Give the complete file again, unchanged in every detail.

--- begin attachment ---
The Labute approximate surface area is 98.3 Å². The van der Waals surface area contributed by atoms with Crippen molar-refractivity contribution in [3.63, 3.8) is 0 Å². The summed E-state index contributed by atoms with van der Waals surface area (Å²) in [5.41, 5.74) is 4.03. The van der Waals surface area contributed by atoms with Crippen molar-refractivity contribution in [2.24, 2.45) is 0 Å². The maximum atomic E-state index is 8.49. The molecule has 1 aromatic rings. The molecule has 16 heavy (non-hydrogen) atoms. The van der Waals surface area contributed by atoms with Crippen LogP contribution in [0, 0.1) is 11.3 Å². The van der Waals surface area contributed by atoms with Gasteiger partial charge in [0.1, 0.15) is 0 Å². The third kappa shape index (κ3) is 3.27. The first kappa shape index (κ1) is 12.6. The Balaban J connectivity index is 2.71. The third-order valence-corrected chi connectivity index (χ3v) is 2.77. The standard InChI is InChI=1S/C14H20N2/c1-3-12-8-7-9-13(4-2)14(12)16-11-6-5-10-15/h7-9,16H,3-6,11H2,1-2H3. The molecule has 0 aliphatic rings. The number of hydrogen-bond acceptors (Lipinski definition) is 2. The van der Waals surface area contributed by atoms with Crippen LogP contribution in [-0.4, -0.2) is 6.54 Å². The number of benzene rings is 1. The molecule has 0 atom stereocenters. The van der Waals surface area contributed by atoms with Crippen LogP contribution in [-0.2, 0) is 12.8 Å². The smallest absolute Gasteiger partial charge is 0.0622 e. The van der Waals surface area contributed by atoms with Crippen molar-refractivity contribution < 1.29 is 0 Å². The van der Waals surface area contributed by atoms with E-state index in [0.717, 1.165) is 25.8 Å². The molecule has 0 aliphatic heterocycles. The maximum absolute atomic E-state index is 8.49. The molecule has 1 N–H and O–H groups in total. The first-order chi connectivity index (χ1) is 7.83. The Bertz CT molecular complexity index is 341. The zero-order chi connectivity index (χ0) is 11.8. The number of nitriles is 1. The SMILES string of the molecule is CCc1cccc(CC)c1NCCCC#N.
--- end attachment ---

The Labute approximate surface area is 98.3 Å². The van der Waals surface area contributed by atoms with Crippen molar-refractivity contribution in [3.63, 3.8) is 0 Å². The summed E-state index contributed by atoms with van der Waals surface area (Å²) in [5.41, 5.74) is 4.03. The van der Waals surface area contributed by atoms with Crippen molar-refractivity contribution in [2.24, 2.45) is 0 Å². The maximum atomic E-state index is 8.49. The molecule has 1 aromatic rings. The molecule has 16 heavy (non-hydrogen) atoms. The van der Waals surface area contributed by atoms with Crippen LogP contribution in [0, 0.1) is 11.3 Å². The van der Waals surface area contributed by atoms with Gasteiger partial charge in [0.1, 0.15) is 0 Å². The third kappa shape index (κ3) is 3.27. The first kappa shape index (κ1) is 12.6. The Balaban J connectivity index is 2.71. The third-order valence-corrected chi connectivity index (χ3v) is 2.77. The standard InChI is InChI=1S/C14H20N2/c1-3-12-8-7-9-13(4-2)14(12)16-11-6-5-10-15/h7-9,16H,3-6,11H2,1-2H3. The molecule has 0 aliphatic rings. The number of hydrogen-bond acceptors (Lipinski definition) is 2. The van der Waals surface area contributed by atoms with Crippen LogP contribution in [-0.4, -0.2) is 6.54 Å². The number of benzene rings is 1. The molecule has 0 atom stereocenters. The van der Waals surface area contributed by atoms with Crippen LogP contribution in [-0.2, 0) is 12.8 Å². The smallest absolute Gasteiger partial charge is 0.0622 e. The van der Waals surface area contributed by atoms with Crippen molar-refractivity contribution < 1.29 is 0 Å². The van der Waals surface area contributed by atoms with E-state index in [0.717, 1.165) is 25.8 Å². The molecule has 0 aliphatic heterocycles. The maximum absolute atomic E-state index is 8.49. The molecule has 1 N–H and O–H groups in total. The first-order chi connectivity index (χ1) is 7.83. The Bertz CT molecular complexity index is 341. The zero-order chi connectivity index (χ0) is 11.8. The number of nitriles is 1. The SMILES string of the molecule is CCc1cccc(CC)c1NCCCC#N.